An anonymous reader writes with this Ars piece about the executive order that is the legal basis for the U.S. government's mass spying on citizens. One thing sits at the heart of what many consider a surveillance state within the US today. The problem does not begin with political systems that discourage transparency or technologies that can intercept everyday communications without notice. Like everything else in Washington, there's a legal basis for what many believe is extreme government overreach—in this case, it's Executive Order 12333, issued in 1981. “12333 is used to target foreigners abroad, and collection happens outside the US," whistleblower John Tye, a former State Department official, told Ars recently. "My complaint is not that they’re using it to target Americans, my complaint is that the volume of incidental collection on US persons is unconstitutional.” The document, known in government circles as "twelve triple three," gives incredible leeway to intelligence agencies sweeping up vast quantities of Americans' data. That data ranges from e-mail content to Facebook messages, from Skype chats to practically anything that passes over the Internet on an incidental basis. In other words, EO 12333 protects the tangential collection of Americans' data even when Americans aren't specifically targeted—otherwise it would be forbidden under the Foreign Intelligence Surveillance Act (FISA) of 1978.

Read more of this story at Slashdot.








The Executive Order That Led To Mass Spying, As Told By NSA Alumni

Science of Nerds:Slashdot - 5 hours 31 min ago
An anonymous reader writes with this Ars piece about the executive order that is the legal basis for the U.S. government's mass spying on citizens. One thing sits at the heart of what many consider a surveillance state within the US today. The problem does not begin with political systems that discourage transparency or technologies that can intercept everyday communications without notice. Like everything else in Washington, there's a legal basis for what many believe is extreme government overreach—in this case, it's Executive Order 12333, issued in 1981. “12333 is used to target foreigners abroad, and collection happens outside the US," whistleblower John Tye, a former State Department official, told Ars recently. "My complaint is not that they’re using it to target Americans, my complaint is that the volume of incidental collection on US persons is unconstitutional.” The document, known in government circles as "twelve triple three," gives incredible leeway to intelligence agencies sweeping up vast quantities of Americans' data. That data ranges from e-mail content to Facebook messages, from Skype chats to practically anything that passes over the Internet on an incidental basis. In other words, EO 12333 protects the tangential collection of Americans' data even when Americans aren't specifically targeted—otherwise it would be forbidden under the Foreign Intelligence Surveillance Act (FISA) of 1978.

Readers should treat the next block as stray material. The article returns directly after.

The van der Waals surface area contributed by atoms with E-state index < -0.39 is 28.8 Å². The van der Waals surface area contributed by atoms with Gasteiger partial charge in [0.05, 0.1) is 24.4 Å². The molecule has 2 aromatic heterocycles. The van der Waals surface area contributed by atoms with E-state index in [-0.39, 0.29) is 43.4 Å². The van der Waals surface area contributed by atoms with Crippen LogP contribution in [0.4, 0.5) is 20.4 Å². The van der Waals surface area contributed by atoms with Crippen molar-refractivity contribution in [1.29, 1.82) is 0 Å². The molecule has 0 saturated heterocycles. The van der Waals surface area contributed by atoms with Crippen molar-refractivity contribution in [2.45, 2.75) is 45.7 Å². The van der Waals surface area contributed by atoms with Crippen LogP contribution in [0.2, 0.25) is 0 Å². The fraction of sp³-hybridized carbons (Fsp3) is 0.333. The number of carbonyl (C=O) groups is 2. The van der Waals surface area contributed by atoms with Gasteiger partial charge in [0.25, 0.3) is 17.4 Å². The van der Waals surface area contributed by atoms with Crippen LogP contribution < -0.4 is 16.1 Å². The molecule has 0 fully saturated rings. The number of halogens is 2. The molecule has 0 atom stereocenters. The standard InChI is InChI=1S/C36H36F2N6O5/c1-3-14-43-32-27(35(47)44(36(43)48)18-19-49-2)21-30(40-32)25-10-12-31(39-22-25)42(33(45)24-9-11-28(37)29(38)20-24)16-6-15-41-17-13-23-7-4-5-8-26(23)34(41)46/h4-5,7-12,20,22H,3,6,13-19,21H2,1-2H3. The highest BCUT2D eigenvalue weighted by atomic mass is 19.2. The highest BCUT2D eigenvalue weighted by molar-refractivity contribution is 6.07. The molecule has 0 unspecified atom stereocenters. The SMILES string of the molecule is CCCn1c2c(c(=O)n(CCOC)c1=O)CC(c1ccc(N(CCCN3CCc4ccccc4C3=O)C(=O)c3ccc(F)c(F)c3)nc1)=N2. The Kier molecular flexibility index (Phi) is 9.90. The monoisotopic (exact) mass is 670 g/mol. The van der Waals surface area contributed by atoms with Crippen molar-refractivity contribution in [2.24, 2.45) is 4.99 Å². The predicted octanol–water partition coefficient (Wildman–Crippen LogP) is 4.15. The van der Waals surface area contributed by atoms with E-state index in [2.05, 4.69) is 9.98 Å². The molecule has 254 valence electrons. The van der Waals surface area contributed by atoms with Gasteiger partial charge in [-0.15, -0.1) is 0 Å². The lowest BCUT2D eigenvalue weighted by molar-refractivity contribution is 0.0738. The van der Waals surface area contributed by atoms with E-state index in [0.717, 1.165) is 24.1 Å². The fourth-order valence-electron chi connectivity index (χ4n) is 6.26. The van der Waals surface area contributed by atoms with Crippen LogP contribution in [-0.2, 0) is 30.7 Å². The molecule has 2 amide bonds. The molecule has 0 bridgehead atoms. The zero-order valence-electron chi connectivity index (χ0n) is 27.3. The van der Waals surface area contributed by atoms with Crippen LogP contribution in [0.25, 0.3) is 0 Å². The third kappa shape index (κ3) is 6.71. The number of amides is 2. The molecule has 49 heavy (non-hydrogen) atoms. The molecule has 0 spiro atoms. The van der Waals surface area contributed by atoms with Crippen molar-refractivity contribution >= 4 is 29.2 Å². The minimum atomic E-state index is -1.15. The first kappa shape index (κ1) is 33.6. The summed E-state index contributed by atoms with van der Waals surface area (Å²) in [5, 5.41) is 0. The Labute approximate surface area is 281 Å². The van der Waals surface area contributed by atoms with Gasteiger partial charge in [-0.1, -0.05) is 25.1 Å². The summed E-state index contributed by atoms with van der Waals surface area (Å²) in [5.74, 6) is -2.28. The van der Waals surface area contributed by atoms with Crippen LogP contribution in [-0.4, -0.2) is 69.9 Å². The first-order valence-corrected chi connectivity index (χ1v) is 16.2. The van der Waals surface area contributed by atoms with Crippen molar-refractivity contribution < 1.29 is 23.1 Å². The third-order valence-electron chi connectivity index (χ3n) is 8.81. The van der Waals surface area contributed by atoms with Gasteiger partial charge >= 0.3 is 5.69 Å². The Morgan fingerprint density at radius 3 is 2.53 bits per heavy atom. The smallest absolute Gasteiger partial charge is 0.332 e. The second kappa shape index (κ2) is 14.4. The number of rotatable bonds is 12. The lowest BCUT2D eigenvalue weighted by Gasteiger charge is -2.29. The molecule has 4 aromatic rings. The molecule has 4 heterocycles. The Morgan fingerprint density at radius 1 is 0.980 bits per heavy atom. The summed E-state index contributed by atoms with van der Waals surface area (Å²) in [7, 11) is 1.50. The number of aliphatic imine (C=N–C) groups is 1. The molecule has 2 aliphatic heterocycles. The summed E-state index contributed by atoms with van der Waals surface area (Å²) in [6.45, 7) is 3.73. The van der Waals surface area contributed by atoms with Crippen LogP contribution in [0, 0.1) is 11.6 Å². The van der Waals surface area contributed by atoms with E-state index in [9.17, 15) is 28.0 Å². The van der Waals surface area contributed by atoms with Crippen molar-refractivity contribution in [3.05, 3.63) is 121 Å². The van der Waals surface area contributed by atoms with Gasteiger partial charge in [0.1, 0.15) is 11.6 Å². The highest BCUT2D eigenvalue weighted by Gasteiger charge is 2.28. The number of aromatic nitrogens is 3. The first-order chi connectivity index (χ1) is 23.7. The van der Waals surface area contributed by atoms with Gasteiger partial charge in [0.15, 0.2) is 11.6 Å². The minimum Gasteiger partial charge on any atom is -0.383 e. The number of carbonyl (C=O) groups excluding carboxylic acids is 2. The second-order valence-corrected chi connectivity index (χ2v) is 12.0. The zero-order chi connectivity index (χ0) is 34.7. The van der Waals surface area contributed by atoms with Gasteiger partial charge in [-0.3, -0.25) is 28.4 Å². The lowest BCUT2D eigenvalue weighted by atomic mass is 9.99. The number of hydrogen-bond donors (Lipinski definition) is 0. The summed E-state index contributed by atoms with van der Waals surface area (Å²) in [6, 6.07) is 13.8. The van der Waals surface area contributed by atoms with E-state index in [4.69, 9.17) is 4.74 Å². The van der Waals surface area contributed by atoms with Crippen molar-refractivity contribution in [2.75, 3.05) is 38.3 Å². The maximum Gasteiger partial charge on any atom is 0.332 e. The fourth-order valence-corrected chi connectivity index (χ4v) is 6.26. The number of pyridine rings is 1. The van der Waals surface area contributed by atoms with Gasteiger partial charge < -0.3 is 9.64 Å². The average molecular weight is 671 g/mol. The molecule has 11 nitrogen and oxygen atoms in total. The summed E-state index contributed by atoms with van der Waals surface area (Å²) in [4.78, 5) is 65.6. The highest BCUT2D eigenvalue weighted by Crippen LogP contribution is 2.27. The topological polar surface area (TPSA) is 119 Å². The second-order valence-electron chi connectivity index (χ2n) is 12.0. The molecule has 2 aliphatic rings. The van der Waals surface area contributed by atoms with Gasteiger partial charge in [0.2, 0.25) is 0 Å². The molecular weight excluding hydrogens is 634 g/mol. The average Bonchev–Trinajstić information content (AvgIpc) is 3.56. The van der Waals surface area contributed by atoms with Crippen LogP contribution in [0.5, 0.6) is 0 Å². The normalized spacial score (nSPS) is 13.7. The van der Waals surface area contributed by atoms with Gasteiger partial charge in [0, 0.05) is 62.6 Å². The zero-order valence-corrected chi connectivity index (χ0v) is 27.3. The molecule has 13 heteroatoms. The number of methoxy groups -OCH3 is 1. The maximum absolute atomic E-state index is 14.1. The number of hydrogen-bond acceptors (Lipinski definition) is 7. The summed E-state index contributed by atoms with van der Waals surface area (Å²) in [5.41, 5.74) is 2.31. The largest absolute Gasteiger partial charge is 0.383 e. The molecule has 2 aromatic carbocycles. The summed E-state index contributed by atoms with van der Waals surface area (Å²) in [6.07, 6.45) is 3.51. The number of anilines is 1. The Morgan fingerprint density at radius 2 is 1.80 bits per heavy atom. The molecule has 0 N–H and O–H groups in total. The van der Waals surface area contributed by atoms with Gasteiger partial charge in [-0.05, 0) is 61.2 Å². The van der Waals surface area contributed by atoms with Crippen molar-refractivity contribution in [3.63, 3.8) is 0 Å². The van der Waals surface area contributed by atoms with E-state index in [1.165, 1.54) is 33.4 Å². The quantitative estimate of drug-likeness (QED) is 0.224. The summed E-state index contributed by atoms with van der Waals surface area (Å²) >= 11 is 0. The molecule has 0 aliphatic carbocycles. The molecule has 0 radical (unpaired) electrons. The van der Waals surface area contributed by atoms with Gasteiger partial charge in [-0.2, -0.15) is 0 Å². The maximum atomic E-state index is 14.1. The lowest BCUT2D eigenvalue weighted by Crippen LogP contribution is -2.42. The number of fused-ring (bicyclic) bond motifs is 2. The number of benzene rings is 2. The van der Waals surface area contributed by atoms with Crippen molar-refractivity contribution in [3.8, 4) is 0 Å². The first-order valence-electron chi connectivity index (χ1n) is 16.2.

Read more of this story at Slashdot.








Google Reveals ‘Project Wing,’ Its Two-Year Effort to Build Delivery Drones

Science and Tech News from Wired - 5 hours 32 min ago
Google X, the tech giant's "moonshot" lab, has spent the last two years building an aerial drone that can deliver goods across the country. The company calls the effort Project Wing.






Scientists solve mystery of moving Death Valley rocks

Science News: ScienceNewsDaily.net - 5 hours 35 min ago
By Alex Dobuzinskis LOS ANGELES (Reuters) - A solution to the longstanding mystery of why rocks move erratically across an isolated patch of California's Death Valley finally emerged on Thursday, when researchers published a study showing the driving force was sheets of wind-driven ice. Trails from the movement of the rocks, which show them changing direction suddenly in their movement across the so-called Racetrack Playa, have long befuddled scientists and the general public. Paleobiologist Richard Norris of the Scripps Institution of Oceanography, who led the study, saw the rare phenomenon first-hand last December while standing with his cousin, engineer James Norris, at the spot.

Ebola Outbreak in Sierra Leone Began at a Funeral

Science News: ScienceNewsDaily.net - 5 hours 51 min ago

An extensive look at the genome of the Ebola virus reveals its behavior, when it arrived in West Africa and how it spread in the region to cause the largest-ever recorded Ebola outbreak. Researchers sequenced 99 Ebola virus genomes from 78 patients in Sierra Leone, one of the countries affected by the outbreak that started in the neighboring Guinea, and found that the virus' genome changes quickly, including parts of the genome that are crucial for diagnostic tests to work. "We've uncovered more than 300 genetic clues about what sets this outbreak apart from previous outbreaks," co-author Stephen Gire of Harvard said in a statement. The researchers studied the viruses isolated from the blood of these patients, as well as subsequent Ebola patients, to identify the genetic characteristics of the Ebola virus responsible for this outbreak.


Canada Tops List of Most Science-Literate Countries

Science of Nerds:Slashdot - 6 hours 13 min ago
An anonymous reader writes "A recent survey of scientific education and attitudes showed the Canadian population to have the highest level of scientific literacy in the world, as well as the fewest reservations about the direction of scientific progress (full report). A key factor is a high level of scientific knowledge among the general population (despite comparatively low numbers of people employed in STEM fields). Another is a higher level of comfort with choosing rationality over religious belief — only 25% of Canadians surveyed agreed with the statement "We depend too much on science and not enough on faith", as opposed to 55% in the U.S. and 38% in the E.U. I also wonder if the vaunted Canadian healthcare system plays a role. When advances in medical science are something you automatically expect to benefit from personally if you need them, they look a lot better than when you have to scramble just to cover your bills for what we have now."

Read more of this story at Slashdot.